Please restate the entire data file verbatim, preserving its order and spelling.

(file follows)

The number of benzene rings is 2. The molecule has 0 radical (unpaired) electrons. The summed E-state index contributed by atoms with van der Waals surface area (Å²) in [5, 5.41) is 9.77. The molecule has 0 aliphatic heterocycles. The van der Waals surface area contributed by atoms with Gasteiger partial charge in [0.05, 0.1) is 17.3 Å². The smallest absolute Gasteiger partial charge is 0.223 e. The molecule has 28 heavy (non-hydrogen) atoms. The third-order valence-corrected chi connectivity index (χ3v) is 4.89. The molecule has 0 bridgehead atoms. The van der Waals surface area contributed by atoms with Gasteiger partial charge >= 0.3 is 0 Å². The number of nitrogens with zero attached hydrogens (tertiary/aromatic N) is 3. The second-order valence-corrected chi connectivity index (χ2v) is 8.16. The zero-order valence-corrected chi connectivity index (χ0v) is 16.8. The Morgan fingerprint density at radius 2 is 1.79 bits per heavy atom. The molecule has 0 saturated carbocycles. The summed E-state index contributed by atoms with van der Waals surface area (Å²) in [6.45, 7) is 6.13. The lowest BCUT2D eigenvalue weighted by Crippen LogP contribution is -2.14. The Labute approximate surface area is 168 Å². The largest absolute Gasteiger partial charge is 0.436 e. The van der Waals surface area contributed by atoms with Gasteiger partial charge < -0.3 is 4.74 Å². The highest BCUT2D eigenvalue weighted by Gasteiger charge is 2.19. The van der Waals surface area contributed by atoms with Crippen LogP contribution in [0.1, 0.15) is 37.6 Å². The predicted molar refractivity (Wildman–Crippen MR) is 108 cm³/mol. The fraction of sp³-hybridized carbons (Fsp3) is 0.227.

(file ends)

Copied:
The number of benzene rings is 2. The molecule has 0 radical (unpaired) electrons. The summed E-state index contributed by atoms with van der Waals surface area (Å²) in [5, 5.41) is 9.77. The molecule has 0 aliphatic heterocycles. The van der Waals surface area contributed by atoms with Gasteiger partial charge in [0.05, 0.1) is 17.3 Å². The smallest absolute Gasteiger partial charge is 0.223 e. The molecule has 28 heavy (non-hydrogen) atoms. The third-order valence-corrected chi connectivity index (χ3v) is 4.89. The molecule has 0 bridgehead atoms. The van der Waals surface area contributed by atoms with Gasteiger partial charge >= 0.3 is 0 Å². The number of nitrogens with zero attached hydrogens (tertiary/aromatic N) is 3. The second-order valence-corrected chi connectivity index (χ2v) is 8.16. The zero-order valence-corrected chi connectivity index (χ0v) is 16.8. The Morgan fingerprint density at radius 2 is 1.79 bits per heavy atom. The molecule has 0 saturated carbocycles. The summed E-state index contributed by atoms with van der Waals surface area (Å²) in [6.45, 7) is 6.13. The lowest BCUT2D eigenvalue weighted by Crippen LogP contribution is -2.14. The Labute approximate surface area is 168 Å². The largest absolute Gasteiger partial charge is 0.436 e. The van der Waals surface area contributed by atoms with Gasteiger partial charge < -0.3 is 4.74 Å². The highest BCUT2D eigenvalue weighted by Gasteiger charge is 2.19. The van der Waals surface area contributed by atoms with Crippen LogP contribution in [0.1, 0.15) is 37.6 Å². The predicted molar refractivity (Wildman–Crippen MR) is 108 cm³/mol. The fraction of sp³-hybridized carbons (Fsp3) is 0.227.